Green tea is still the most popular drink in Vietnam and in this hot and humid country you really need to keep your fluids up. If bottle water just isn’t doing it for you try the beer. It is good and cold and usually served over ice. Do always try the local brews such as Saigon Red or 333 but if in doubt, you can always find Sapporo, Tiger or Heineken. Vietnam also has a burgeoning craft beer industry with an increasing number of microbreweries popping up. How fab is that.
Coconut water is another go to. With the outer husk removed then shaped by any number of persons wielding a large machete into a form which won’t topple over, these neat little take-aways are a must. A little grassy in taste but sweet and flavorsome if the coconut is young. And you can even snack on the container if peckish.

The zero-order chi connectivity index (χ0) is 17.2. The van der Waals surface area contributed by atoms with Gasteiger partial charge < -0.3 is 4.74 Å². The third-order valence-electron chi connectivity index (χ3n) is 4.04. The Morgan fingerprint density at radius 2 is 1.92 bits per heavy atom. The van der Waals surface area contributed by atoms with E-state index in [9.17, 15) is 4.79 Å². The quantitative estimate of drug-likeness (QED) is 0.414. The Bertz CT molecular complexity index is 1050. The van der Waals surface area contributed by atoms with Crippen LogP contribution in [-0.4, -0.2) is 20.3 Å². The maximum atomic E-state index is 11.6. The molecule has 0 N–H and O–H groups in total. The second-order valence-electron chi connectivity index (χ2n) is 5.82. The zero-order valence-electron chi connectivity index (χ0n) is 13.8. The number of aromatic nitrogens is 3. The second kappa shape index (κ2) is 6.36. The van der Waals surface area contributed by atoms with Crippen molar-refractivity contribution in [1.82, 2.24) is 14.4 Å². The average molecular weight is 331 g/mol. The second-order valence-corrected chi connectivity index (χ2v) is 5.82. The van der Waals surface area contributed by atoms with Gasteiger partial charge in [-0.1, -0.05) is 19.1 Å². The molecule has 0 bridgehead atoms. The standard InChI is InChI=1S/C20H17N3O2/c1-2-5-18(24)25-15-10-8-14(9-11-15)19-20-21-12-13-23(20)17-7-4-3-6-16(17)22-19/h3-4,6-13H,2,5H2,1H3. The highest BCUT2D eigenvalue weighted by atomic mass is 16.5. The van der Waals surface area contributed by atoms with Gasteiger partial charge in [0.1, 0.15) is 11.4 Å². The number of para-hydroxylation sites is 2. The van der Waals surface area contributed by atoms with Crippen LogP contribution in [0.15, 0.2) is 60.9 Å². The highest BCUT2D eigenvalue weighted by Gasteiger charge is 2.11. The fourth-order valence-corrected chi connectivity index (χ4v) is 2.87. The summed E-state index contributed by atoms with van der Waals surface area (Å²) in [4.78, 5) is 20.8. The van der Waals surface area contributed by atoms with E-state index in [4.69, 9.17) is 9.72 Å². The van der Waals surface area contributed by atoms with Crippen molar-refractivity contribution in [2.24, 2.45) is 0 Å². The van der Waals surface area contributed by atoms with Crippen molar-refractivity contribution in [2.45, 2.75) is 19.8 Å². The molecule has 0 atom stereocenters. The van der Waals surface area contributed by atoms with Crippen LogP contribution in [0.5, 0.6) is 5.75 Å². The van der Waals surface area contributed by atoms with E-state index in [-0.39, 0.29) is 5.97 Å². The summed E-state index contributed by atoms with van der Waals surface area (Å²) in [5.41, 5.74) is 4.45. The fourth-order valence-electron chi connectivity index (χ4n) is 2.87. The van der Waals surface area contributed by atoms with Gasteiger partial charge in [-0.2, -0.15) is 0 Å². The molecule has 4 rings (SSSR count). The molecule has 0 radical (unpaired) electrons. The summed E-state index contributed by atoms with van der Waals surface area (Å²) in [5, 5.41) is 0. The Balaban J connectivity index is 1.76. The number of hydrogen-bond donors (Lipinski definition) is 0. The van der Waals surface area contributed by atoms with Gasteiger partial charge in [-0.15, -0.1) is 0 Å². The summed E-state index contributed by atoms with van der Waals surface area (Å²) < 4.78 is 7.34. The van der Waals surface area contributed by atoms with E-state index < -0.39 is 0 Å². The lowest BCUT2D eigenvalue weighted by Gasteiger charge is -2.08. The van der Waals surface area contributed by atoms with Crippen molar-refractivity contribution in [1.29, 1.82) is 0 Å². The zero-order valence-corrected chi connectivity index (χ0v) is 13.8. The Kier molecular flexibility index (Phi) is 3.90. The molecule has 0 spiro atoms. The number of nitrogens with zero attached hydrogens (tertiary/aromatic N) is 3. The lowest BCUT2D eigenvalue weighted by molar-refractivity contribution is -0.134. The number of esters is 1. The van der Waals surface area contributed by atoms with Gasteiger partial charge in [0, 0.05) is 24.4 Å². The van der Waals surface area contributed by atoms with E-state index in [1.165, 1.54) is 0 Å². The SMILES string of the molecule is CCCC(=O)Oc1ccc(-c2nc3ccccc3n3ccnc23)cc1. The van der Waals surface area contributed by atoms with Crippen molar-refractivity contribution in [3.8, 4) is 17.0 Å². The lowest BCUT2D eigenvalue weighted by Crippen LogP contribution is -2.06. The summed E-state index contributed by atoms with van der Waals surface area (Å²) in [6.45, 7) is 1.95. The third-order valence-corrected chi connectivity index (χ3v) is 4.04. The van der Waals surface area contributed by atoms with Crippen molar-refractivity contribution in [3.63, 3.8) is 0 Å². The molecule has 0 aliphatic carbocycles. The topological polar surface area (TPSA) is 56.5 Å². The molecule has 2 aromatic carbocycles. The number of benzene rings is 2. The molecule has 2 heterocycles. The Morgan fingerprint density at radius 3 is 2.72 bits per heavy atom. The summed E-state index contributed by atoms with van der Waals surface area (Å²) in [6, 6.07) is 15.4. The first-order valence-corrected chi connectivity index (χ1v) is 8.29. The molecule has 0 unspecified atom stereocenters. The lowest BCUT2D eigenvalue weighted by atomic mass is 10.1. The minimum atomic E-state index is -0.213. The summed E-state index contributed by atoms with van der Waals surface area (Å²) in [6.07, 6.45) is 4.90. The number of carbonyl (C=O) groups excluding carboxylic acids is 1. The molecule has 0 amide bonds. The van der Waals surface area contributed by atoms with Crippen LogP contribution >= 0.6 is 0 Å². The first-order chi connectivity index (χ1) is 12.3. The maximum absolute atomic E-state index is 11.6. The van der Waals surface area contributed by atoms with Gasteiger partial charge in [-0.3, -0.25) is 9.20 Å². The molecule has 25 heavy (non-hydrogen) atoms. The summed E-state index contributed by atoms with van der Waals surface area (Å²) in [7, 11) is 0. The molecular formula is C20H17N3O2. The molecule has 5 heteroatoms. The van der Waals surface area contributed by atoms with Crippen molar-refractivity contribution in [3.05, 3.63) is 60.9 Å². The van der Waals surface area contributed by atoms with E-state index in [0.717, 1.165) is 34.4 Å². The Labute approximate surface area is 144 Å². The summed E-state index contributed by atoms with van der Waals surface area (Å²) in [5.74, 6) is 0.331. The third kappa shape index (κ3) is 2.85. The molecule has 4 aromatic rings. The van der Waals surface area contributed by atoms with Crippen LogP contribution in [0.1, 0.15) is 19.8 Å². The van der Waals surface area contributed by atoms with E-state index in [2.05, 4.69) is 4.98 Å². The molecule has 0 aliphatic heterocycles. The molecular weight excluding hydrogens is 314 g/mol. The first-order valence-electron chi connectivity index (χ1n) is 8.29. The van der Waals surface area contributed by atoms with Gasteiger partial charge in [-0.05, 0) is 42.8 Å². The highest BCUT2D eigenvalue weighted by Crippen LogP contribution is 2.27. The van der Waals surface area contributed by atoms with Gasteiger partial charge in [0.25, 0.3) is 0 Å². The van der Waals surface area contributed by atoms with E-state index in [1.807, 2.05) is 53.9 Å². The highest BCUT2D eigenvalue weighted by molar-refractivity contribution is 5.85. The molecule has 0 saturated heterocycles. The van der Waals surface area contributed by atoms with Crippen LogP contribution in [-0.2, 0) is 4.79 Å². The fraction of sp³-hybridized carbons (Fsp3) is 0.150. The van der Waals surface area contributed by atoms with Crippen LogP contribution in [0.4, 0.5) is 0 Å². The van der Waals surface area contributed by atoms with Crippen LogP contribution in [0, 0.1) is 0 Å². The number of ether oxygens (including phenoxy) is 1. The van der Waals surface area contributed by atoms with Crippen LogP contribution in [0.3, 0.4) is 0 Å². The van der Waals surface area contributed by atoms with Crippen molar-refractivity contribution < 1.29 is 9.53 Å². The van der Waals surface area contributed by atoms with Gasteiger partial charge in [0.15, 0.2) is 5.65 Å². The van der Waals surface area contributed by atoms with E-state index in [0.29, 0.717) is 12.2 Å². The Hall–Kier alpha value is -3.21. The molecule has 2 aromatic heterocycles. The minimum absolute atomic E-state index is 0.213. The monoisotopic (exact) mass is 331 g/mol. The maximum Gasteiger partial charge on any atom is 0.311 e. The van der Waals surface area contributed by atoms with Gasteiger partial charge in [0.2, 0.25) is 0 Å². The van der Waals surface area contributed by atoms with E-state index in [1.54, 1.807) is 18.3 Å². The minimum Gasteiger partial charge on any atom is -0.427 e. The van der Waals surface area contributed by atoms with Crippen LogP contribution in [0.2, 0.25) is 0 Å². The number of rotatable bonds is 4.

Sugar cane juice, which is not nearly as sickly as it sounds, is refreshing on the hottest of days. Once the saccharine juice is extracted from the cane it is mixed with the sharp citrus juice from a small lime like fruit (which oddly smells like a mandarin) then served over ice. Just bliss.
Now drinking ‘the hard stuff’ in Vietnam is considered the men’s domain however one has to try snake wine. Fair warning however as this stuff is lethal, kicks like a mule and it burns all the way down. Somehow, I also had a terrible sneaking suspicion it would burn all the out in around 24 hours time too! I also had the feeling my toilet, after the said 24 hours period, would remarkably resemble the toilet from the opening scenes of Trainspotting. For some reason, the Vietnamese consider this to be a liquid form of Viagra!
I certainly did not look as composed while taking my nip of snake wine!
I often think too much of a good thing can be, well, quite wonderful and I can never go past iced coffee when it is made with sweetened condensed milk. Strong, lush and rich I have no defense as this stuff for me is like catnip to cats and yes, a detox (aka intervention) was required during my time in Vietnam.
Part II, the markets of Vietnam, coming soon……xx